Something is fishy in the sale of Fish detected with the formalin in Kerala. A major fish-eating state, Kerala consumes 2,500 tonne of fish daily. Since domestic supply caters to 60 percent of its needs, there is a heavy dependence on other states. To meet the growing demand, the state fisheries department has started inland aquaculture and cage farming in a big way, but these measures are yet to reduce meet the consumption demand.

In absence of the refrigerated trucks and the nature of fish to get Fresh fish and shellfish are highly perishable products due to their biological composition. Under normal refrigerated storage conditions, the shelf life of these products is limited by enzymatic and microbiological spoilage. However, with increasing consumer demands for fresh products with extended shelf life and increasing energy costs associated with freezing and frozen storage, the fish‐processing industry is actively seeking alternative methods of shelf life preservation and marketability of fresh, refrigerated fish and at the same time economizing on energy costs.

Additional methods that could fulfill these objectives include chemical decontamination, low‐dose irradiation, ultra‐high pressure, and modified atmosphere packaging (MAP). This review focuses on the biochemical and microbiological composition of fresh fish/shellfish, the spoilage patterns in these products, factors influencing spoilage, and the combination treatments that can be used in conjunction with refrigeration to extend the shelf life and keeping quality of fresh fish/shellfish. 

Both fresh and frozen fish are perishable. The consumer recognizes quality; therefore, it behooves the industry to market the highest quality product as quickly as possible. In general that strategy will yield the greatest economic return to the industry. It is to the industry’s advantage to make every effort to extend the shelf life of all seafood; this will provide the longest possible time to market the product. Maximizing shelf life will get more fresh product on the market.

Toxic preservatives are being used by people/traders in Kerala who are importing fish from neighbouring States. It is highly unlikely that traders from Andhra Pradesh are directly selling fish in Kerala after preserving it in formalin.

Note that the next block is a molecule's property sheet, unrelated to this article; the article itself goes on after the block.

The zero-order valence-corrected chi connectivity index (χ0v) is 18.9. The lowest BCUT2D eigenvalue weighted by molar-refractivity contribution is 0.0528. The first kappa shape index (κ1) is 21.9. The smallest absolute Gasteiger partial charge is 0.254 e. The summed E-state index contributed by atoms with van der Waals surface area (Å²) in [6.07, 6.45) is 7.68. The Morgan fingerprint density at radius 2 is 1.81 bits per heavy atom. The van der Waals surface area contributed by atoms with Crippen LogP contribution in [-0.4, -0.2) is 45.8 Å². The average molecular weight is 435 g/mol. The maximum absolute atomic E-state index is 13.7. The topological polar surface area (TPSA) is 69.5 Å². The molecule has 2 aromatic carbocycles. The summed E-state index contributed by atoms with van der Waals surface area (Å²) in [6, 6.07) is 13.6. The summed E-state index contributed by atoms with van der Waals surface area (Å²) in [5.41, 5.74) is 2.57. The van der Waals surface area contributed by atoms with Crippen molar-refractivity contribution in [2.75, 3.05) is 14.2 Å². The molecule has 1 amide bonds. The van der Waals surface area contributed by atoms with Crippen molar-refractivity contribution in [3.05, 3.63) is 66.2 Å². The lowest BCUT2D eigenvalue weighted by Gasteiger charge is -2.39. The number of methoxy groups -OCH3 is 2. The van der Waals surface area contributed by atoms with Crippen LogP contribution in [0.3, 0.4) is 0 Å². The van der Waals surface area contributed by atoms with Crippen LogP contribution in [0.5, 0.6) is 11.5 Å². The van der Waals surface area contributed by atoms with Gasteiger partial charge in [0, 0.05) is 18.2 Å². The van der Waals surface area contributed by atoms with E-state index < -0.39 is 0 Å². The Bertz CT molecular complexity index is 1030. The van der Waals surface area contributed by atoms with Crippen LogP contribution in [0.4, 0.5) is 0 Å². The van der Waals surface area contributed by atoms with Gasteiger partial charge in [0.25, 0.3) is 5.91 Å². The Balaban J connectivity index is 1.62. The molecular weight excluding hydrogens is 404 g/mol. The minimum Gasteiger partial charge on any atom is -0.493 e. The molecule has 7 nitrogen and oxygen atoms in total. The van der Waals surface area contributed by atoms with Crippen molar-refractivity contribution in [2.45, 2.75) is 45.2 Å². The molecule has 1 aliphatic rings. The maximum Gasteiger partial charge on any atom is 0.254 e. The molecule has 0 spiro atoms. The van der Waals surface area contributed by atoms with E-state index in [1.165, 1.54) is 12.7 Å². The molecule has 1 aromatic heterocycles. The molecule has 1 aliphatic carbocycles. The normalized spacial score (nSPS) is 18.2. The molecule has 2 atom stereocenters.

The State Food Safety wing officials during inspection seized 6,000 kg of fish preserved using formalin (formaldehyde) at the inter-State border check-post at Walayar in Palakkad.

The seized fish — prawn/shrimp — had been brought in from Andhra Pradesh and preliminary examination using rapid detection strip tests, developed by the Central Institute of Fisheries Technology (CIFT), revealed the presence of formalin in the fish.

Following this, samples were collected and sent for detailed analysis at the CIFT lab in Ernakulam, food safety officials said.

The inspections, as part of Operation Sagar Rani, were led by the Joint Food Safety Commissioner (Administration), along with a team of food safety intelligence officials from Kozhikode and Ernakulam and the district food safety squad in Palakkad. The team inspected 45 vehicles that were found to be transporting fish. Operation Sagar Rani had been launched by the Food Safety department last year to ensure the safety of fish sold in the market and to ensure that it was handled hygienically at the handling and distribution centres.

“Whenever the domestic availability of fish goes down during trawling ban in the State, we should suspect that such unscrupulous methods would be used to bring in fish from neighbouring States. Ammonia and formaldehyde are commonly used to increase the shelf life of fish. The strip test developed by CIFT can detect both chemicals,” said K. Anilkumar, Joint Commissioner of Food Safety.

Earlier too, the food safety wing has tried to monitor the quality of fish in the market by collecting samples and sending it for analysis .

“But at the time, rapid detection tests were not available. We had to collect samples and let the consignment go. By the time sample tests results arrived, the fish would have been sold in the retail market. About 16  percent  of the samples we were sending to the lab were later found to be contaminated. The rapid detection test kits were developed by CIFT in November last following a request from the State Fisheries department and we had purchased it,” Mr. Anilkumar said. Food Safety wing is planning to extend the use of the test kits to the retail markets too.

The seizure comes a week after officials seized 14,000 kg of fish from eight trucks and sent them back to the originating place with a warning that they were not edible in any form and should be destroyed immediately after alerting their counterparts in Andhra Pradesh.

Tests conducted later at the Central Institute of Fisheries Technology in Kochi found 63.9 mg of formalin in a kilogram of fish.

Medical experts said formalin (formaldehyde) which is generally used to preserve bodies can cause serious ailments like cancer.

In 2011, the US National Toxicology Program had dubbed formaldehyde as a human carcinogen.

“Formalin poses serious health hazards. Once inside the body, it triggers a metabolic process and produces toxins. While cooking, its toxicity never gets spoiled,” said health expert Dr Mathew Thomas.

“We have stepped up our vigil and will conduct tests randomly at fish markets to find out the possible mix,” said assistant food safety commissioner A K Mini.

She said her department has written to the state government to allow only refrigerated trucks to carry fish.

The state food safety department has carried out drive called ‘Operation Sagar Rani’ following complaints about the deteriorating quality of fish.

 

Chander Mohan
Krishi Jagran



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